The CARES Act also pays 100% for a state’s existing Short-Time Compensation or the Work Sharing Program, and 50% for those states that institute a new such program. Short-Time Compensation programs help employers to avoid layoffs of a subset of their workers by allowing them to instead reduce hours of all workers. Workers then receive prorated unemployment insurance benefits from the state. Under CARES, not only do states get a substantial subsidy for paying these benefits — which is sorely needed given the hit of Covid-19 on state budgets — but workers get an additional $600 per week, irrespective of their prior earnings or the number of hours they work.
The catch is that states must organize their own programs to hand out the federal funds, and none has experience with workshare on such a large scale. Banks around the country are worried about overwhelming demand. Although 26 states covering almost three-quarters of the workforce have some form of a workshare program in place, they are much more restrictive than the federal emergency rules, and not particularly popular with employers.
Much if not all of the original Paycheck Protection Program funds were committed. Some funds have been returned to the program after criticism that lenders favored borrowers Congress had not intended to help. And a second program is getting underway. Oversight and the ability to track use of the funds in real time to measure economic benefits appear lacking.
An advantage of work sharing, von Wachter says, is that 28 states have established programs. This allows funding to be effectively directed to employers and enables monitoring to make sure that workers, indeed, were not laid off.
Von Wachter’s working paper lays out the costs, benefits and logistics of expanding state workshare programs using available funds. The analysis acts as a how-to guide for states to mitigate massive unemployment with temporary payroll benefits. Layoffs have already been widespread, sending the nation’s official unemployment rate to 14.7%, the highest level since the Great Depression.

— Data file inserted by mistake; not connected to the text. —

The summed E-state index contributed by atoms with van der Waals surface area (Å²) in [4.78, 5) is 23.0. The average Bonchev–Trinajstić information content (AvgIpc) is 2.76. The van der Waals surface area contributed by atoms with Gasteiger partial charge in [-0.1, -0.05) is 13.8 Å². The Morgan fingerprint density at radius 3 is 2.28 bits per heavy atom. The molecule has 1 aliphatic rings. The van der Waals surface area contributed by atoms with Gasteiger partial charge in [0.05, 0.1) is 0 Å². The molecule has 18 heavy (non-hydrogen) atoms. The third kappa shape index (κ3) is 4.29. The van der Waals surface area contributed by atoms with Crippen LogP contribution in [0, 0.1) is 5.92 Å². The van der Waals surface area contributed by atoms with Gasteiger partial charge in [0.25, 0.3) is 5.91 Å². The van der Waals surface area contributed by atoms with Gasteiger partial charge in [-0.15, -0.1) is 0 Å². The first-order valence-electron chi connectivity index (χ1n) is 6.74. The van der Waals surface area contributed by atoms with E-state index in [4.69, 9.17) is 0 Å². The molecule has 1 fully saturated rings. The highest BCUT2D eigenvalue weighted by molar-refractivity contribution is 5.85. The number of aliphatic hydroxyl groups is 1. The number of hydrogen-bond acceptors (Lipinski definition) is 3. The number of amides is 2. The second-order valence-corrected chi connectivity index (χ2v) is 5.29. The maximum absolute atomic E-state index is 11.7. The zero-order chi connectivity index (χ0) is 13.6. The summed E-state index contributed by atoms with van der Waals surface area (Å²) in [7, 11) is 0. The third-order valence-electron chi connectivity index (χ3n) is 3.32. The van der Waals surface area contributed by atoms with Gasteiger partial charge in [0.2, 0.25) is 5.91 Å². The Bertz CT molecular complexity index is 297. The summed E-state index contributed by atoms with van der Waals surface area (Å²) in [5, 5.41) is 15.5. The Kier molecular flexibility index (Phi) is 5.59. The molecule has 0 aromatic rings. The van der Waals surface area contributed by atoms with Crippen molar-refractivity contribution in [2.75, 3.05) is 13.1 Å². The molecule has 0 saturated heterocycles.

Costs for a country-wide workshare expansion are on par with combined state and federal government spending for unemployment benefits during the Great Recession, according to von Wachter’s calculations. His analysis includes discussion of how to divert money from existing benefits programs, such as unemployment insurance from states and emergency funds approved by Congress, for a revenue-neutral program.
The paper reiterates the lifetime of disadvantages common to workers who end up unemployed or who are trying to start careers during recession. Numerous studies, including von Wachter’s research with Northwestern University’s Hannes Schwandt, find that their wages were depressed throughout their careers, even among highly educated workers. Life expectancy also drops, with recession-affected workers likelier to die in middle age, especially of diseases associated with stress and drug and alcohol abuse, according to a working paper by Schwandt and von Wachter.
“The existing research makes clear that the outcome of the next few months will shape the long-term outcomes of millions of individuals directly affected by the crisis,” von Wachter writes. “The policy choices made today will have a significant effect on the mortality, earnings and socioeconomic outcomes of new labor market entrants and job-losers that will extend over the course of their lives.”
Cheaper than Unemployment